3. Perhaps I was not being clear. What I meant was to design the system so the Actor that had the ability to tell an actor to do something with data was the one that also sent the data needed. So, in theory, you would not get in a situation where an actor get a message it could not act on because the message was designed to include the data in the first place. But the more I think about this, the more I am unsure if this is even possible. I need an actor to have state data to act on. I need to have multiple messages that command it to do something with that state data. Somehow I need to have the actor load the state data in the first place. And I need the ability to re-load that state data in the future. More thought required...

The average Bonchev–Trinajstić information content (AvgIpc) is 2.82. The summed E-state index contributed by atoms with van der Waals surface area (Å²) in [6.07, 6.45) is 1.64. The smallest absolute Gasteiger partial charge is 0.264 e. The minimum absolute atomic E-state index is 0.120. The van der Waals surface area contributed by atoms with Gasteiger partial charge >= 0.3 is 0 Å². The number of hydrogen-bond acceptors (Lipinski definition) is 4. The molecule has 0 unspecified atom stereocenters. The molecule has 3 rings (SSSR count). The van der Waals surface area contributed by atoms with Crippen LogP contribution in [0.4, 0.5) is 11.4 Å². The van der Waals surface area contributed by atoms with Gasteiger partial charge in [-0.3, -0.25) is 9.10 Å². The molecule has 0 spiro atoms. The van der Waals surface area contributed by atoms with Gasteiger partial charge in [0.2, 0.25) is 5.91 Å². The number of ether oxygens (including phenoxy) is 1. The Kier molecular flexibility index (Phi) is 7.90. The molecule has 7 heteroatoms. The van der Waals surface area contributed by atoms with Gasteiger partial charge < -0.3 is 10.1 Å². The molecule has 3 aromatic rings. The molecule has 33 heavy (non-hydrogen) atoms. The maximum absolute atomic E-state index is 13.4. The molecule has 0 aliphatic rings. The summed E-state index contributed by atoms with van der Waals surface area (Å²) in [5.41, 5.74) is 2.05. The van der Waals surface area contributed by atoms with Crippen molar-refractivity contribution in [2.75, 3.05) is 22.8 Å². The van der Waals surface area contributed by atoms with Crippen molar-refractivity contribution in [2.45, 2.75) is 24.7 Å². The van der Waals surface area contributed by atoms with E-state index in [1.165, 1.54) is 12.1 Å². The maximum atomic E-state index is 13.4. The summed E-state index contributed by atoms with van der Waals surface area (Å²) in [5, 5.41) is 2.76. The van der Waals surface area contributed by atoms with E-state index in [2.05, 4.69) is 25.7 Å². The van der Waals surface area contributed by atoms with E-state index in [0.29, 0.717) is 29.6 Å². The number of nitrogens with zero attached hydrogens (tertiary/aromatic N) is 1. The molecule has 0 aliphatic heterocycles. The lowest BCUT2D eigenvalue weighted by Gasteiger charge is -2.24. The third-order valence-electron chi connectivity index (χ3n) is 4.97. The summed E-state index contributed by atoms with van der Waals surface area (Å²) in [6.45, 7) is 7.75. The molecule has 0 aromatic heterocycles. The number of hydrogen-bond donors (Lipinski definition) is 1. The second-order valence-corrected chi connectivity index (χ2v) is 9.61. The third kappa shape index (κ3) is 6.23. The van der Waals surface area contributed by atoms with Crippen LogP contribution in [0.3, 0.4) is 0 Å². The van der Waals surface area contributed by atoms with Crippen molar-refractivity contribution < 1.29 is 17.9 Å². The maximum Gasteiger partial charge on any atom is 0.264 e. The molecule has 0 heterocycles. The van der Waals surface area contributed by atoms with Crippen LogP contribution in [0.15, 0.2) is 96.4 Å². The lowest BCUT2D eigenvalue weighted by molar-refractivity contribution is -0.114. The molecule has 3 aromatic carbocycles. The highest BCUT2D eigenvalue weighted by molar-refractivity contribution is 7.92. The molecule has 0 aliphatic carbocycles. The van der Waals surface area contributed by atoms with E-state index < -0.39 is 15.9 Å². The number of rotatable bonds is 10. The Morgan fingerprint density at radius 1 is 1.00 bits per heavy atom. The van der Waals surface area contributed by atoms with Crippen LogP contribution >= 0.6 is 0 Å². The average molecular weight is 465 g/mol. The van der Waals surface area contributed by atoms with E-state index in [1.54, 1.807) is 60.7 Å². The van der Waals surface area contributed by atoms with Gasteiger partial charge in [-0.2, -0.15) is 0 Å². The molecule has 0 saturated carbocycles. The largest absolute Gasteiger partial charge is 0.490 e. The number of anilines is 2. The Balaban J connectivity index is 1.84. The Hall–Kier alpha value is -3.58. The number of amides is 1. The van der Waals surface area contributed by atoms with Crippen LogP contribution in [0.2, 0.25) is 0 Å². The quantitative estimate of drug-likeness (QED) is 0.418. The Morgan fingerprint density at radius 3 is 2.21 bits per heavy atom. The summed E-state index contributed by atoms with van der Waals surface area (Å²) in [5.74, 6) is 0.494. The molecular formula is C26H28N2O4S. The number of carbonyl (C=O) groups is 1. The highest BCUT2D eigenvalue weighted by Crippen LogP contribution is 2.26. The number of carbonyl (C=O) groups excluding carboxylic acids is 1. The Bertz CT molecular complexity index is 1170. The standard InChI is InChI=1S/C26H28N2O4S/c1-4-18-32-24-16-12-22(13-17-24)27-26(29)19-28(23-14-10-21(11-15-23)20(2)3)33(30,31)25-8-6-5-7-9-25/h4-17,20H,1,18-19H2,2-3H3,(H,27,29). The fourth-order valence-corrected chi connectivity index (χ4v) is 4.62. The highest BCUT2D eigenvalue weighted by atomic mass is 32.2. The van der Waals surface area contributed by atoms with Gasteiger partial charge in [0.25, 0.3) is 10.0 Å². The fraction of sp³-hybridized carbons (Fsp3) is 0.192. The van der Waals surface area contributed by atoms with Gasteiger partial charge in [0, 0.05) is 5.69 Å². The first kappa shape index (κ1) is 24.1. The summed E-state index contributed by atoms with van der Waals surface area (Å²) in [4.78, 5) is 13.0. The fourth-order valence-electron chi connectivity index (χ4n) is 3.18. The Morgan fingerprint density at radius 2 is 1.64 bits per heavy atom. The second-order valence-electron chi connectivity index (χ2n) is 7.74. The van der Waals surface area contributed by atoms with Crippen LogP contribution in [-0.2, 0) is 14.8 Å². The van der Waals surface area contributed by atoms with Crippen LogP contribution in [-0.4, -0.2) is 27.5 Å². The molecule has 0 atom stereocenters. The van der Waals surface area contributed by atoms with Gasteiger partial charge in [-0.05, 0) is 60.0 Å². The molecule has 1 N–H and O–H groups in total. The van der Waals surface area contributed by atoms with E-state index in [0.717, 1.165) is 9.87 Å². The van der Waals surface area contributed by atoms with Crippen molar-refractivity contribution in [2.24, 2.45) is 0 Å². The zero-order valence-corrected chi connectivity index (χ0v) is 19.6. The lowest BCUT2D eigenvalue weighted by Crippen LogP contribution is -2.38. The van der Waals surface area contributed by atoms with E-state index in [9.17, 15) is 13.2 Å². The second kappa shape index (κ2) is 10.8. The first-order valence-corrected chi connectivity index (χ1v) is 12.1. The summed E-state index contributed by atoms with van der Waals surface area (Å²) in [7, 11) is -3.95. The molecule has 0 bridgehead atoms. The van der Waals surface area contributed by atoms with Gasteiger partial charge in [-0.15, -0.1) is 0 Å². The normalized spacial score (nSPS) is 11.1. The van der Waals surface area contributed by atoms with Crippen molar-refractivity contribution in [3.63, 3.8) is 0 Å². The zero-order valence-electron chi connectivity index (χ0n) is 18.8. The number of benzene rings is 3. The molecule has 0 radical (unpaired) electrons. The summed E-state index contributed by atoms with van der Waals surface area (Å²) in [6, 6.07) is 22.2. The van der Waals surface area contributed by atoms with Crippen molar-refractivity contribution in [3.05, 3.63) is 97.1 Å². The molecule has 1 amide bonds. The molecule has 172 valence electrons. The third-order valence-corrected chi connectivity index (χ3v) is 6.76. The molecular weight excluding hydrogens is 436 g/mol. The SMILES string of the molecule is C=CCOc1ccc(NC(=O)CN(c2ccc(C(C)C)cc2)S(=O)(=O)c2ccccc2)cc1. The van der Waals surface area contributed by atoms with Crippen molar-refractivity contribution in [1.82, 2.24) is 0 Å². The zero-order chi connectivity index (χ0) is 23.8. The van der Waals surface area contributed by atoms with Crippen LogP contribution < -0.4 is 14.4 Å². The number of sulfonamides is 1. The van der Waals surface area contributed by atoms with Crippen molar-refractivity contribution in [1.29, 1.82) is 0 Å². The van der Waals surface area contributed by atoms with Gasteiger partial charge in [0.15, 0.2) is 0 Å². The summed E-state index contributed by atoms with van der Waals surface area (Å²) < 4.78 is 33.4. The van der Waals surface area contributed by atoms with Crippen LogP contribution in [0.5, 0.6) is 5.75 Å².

4. Would you dynamically create an actor to handle each DB request and have it destroy itself after it completed and returned the results? What if you wanted to share a DB connection, to avoid the expense of opening and closing the connection for each transaction? You could wrap the DB class in a DVR and then have each DB actor use that object. This would have the effect of serializing your DB calls (if you needed logic to do error retries and restore the connection if it goes bad). Would that be a bad implementation? (this could apply to any shared resource like a file or some hardware) It seems to me that it might be best implemented as an actor or helper that has limited lifespan and is exclusive the caller. But, my only concern is cleanly shutting down the system if we try to exit while the DB actor/helper is in the middle of processing. If we are going to call it an actor, then it is already violating the principle that its MHL is always waiting, right? I understand this but I am not sure I like it. I am thinking it might be better design for Actor B to send the data to Actor A along with the next step it should do. That way Actor A only knows two things: How to ask for data and how to process data when received. This sounds kinda like what you say below with your sequencer. I want to design it such that an Actor is never asked to do something it is not ready to do. It seems like it might be best to divide the flow logic up between multiple actors. I like this concept. I am going to see if I can do something similar. 1. I think you answered this above already. I was referring to the case where Actor A needs data from Actor B before it can process a message from Actor C. Mainly, the point was some messages are acted on differently based on the current state of the actor. I think your discussion should have some example of this and how to deal with it. 2. All good points. 3. Your description of the sequencer answered this. As to your overall presentation, I still feel you should avoid actual LabVIEW code examples and instead use pseudo code or pseudo-block diagrams (not 'G' block diagrams!). I would not waste your time on fancy animations. They rarely do much to communicate information and mainly just entertain the observer. (I'm not saying that your presentation should not be entertaining.) Just focus on putting up pictures with very few words. Maybe just add arrows between slides to emphasize portions of a diagram. If you dont have a lot of text on your slide, then you cannot make the mistake of reading your slides aloud for the audience! For making your diagrams, I recommend you check out yEd. http://www.yworks.com/en/products_yed_about.html